Monday, September 21, 2009

Ode to the Okazu-ya

If the Chinese came to Hawaii and prospered, the Japanese came over and all but took over.   I mean seriously, Hawaii my be part of the United States politically, but culturally, I've always thought we were a subsidiary of Japan.   We take off our shoes when we enter our houses.   We eat with chopsticks much more than forks.  We run around saying things like "ah so desu ka!".   So it's no wonder that we tend to eat a lot of Japanese food as well.   We eat all kinds of Japanese food, from ramen to sushi, from bentos to izakaya.  And often times we take it and make it our own.   Traditional onigiri or musubi is a Japanese rice ball, but add a little spam, and you've got something so unmistakably Hawaii, that it's become almost synonymous with our cuisine.  Mac salad comes with every plate lunch in town, but the original Japanese form uses very little mayo, more miso, and has a much smoother richer consistency almost like mashed potatoes (the salad at Hanaki is a prime example of this style).

When you think of Japanese food that's very local Japanese, perhaps the oldest, most endearing form is the okazu-ya (or the Japanese delicatessen).  Yes, when you're in New York, the deli is a Jewish domain, filled with lox and bagels, knishes, and matzo balls.  But when you're in Hawaii, and we mention a delicatessen, the image immediately appears of the little old Japanese lady, with her white hair tied back with a palaka bandana, scooping out some rice for your bento.   Those little old ladies have been working behind the counter of those restaurants for almost all their lives, and when you see them, you instantly know that it's a mark of quality and expertise. 

There were so many old style okazu-ya's dotted all over town.   The first (and most famous) one that pops into mind will always be Wong's Okazu-ya in Ala Moana.   I always loved this place when I was a little kid, but somehow I remember having more noodles there than okazu-ya style food.   Even though it's gone, many of the old okazu-ya's still survive.   Whenever we're on the Windward side, I'm always checking to see if Megumi restaurant is open.  I know lots of people there like Masa & Joyce, but I always think of their food as more Hawaiian, and Megumi's as more Japanese.   Gulick Delicatessen moved from Guilick Ave. to King St. close by McCully, but believe me they still have the best furikake musubi's in town (they're very generous with the furikake, making the rice almost completely hidden).  Furuya's is good, but kinda pricier.   Even good ol Sekiya's has an okazuya section.    But if you were to ask me which is my absolute favorite okazu-ya, the answer would easily be St. Louis Delicatessen (right across form Chaminade University, next to St. Louis Drive Inn).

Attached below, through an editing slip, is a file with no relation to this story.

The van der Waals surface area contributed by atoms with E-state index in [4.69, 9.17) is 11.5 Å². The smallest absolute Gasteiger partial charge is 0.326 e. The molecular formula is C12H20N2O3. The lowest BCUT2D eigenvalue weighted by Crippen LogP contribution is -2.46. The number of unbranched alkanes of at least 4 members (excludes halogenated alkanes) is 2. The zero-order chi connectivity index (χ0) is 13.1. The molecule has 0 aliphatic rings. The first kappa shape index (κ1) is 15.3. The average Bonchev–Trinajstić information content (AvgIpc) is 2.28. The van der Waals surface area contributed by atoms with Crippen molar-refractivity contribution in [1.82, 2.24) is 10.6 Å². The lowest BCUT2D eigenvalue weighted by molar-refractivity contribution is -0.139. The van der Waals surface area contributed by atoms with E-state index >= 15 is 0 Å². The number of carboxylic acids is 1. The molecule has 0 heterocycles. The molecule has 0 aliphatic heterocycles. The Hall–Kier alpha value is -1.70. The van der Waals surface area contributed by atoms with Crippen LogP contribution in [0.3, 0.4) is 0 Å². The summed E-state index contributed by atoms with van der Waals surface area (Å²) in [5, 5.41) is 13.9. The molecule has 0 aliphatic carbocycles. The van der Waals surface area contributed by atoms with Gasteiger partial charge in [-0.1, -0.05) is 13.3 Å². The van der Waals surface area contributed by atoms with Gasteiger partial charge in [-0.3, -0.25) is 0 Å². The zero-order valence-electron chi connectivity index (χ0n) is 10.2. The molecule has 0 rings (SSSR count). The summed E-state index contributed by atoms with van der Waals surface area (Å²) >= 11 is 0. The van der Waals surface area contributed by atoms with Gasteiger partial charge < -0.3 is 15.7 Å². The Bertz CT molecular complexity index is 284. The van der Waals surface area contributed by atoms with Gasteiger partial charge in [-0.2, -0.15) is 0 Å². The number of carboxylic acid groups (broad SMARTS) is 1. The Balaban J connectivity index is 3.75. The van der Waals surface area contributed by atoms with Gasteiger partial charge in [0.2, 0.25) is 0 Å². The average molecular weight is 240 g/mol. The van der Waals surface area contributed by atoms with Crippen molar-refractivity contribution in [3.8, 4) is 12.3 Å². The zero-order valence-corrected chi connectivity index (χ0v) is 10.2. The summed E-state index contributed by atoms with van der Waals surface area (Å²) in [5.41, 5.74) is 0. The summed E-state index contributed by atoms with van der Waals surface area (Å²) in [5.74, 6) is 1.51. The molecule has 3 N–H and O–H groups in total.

Assortment from St. Louis Delicatessen

They have all the best stuff you can expect from an okazu-ya; maki sushi and cone sushi, musubis, Japanese style fried chicken and shoyu chicken, various types of tempura, nishime, shoyu hot dogs and teri hamburgers, potato hash and various croquettes, and all kinds of other little goodies.   Their tempura is the older style of tempura, not the modern flaky panko batter tempura, but kind that is more like andagi batter tempura.  This style, much more common in the 50's, is rarely seen these days.

Chow Fun at St. Louis Delicatessen

The real surprise though, is their incredible chow fun.   I mean, seriously, look at them. They look like plain white noodles, with a few shreds of carrot and green beans.   It looks like it would be completely bland. There's not even the hint of a shoyu color or oil.   But these noodles are amazingly flavorful.   It's not just salt.  They've got some Japanese seasonings that I can't even begin to break down.   But they're simply ono, and the star of any meal there.

Assortment from St. Louis Delicatessen

I'm not even sure if they have okazu-ya's in Japan ("okazu" is a side dish to accompany rice in Japanese, and "ya" is a store), or eateries specializing in these dishes.  But even if they do, like the spam musubi, through time they've really been adopted into our own culture.

1 comment:

  1. justin, you also gotta' check out Mastumoto's on Gulick. Their Chow Fun gives St. Louis Deli' chow funn a run for the money.

    Nuuanu has the best selection of a wide assortment of specialty fishcakes. Their Kabocha is also really good there.

    Don't forget Marujyu Market in Aiea. You'll find every ethnic dish on their spread on any given day. You can walk out with a Pastele, Gandule Rice, Pork Adobo, Pancit, Laulau and house-roasted Charsiu all on one plate!